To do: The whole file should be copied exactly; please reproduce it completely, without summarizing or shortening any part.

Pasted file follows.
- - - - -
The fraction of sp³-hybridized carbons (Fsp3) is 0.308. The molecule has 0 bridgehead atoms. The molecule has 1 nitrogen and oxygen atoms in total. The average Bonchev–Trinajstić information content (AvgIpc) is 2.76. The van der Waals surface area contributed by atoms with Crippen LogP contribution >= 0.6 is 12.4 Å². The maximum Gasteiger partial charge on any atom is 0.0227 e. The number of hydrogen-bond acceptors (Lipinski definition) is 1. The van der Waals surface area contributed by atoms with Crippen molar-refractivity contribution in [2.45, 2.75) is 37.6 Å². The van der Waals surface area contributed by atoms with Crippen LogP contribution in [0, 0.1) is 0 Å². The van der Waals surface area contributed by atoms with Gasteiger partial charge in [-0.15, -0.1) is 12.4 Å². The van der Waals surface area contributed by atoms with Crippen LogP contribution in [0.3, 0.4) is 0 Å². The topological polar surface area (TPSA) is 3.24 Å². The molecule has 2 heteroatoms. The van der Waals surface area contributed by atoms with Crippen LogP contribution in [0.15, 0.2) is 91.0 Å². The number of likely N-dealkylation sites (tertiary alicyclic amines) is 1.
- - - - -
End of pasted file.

The fraction of sp³-hybridized carbons (Fsp3) is 0.308. The molecule has 0 bridgehead atoms. The molecule has 1 nitrogen and oxygen atoms in total. The average Bonchev–Trinajstić information content (AvgIpc) is 2.76. The van der Waals surface area contributed by atoms with Crippen LogP contribution >= 0.6 is 12.4 Å². The maximum Gasteiger partial charge on any atom is 0.0227 e. The number of hydrogen-bond acceptors (Lipinski definition) is 1. The van der Waals surface area contributed by atoms with Crippen molar-refractivity contribution in [2.45, 2.75) is 37.6 Å². The van der Waals surface area contributed by atoms with Crippen LogP contribution in [0, 0.1) is 0 Å². The van der Waals surface area contributed by atoms with Gasteiger partial charge in [-0.15, -0.1) is 12.4 Å². The van der Waals surface area contributed by atoms with Crippen LogP contribution in [0.3, 0.4) is 0 Å². The topological polar surface area (TPSA) is 3.24 Å². The molecule has 2 heteroatoms. The van der Waals surface area contributed by atoms with Crippen LogP contribution in [0.15, 0.2) is 91.0 Å². The number of likely N-dealkylation sites (tertiary alicyclic amines) is 1.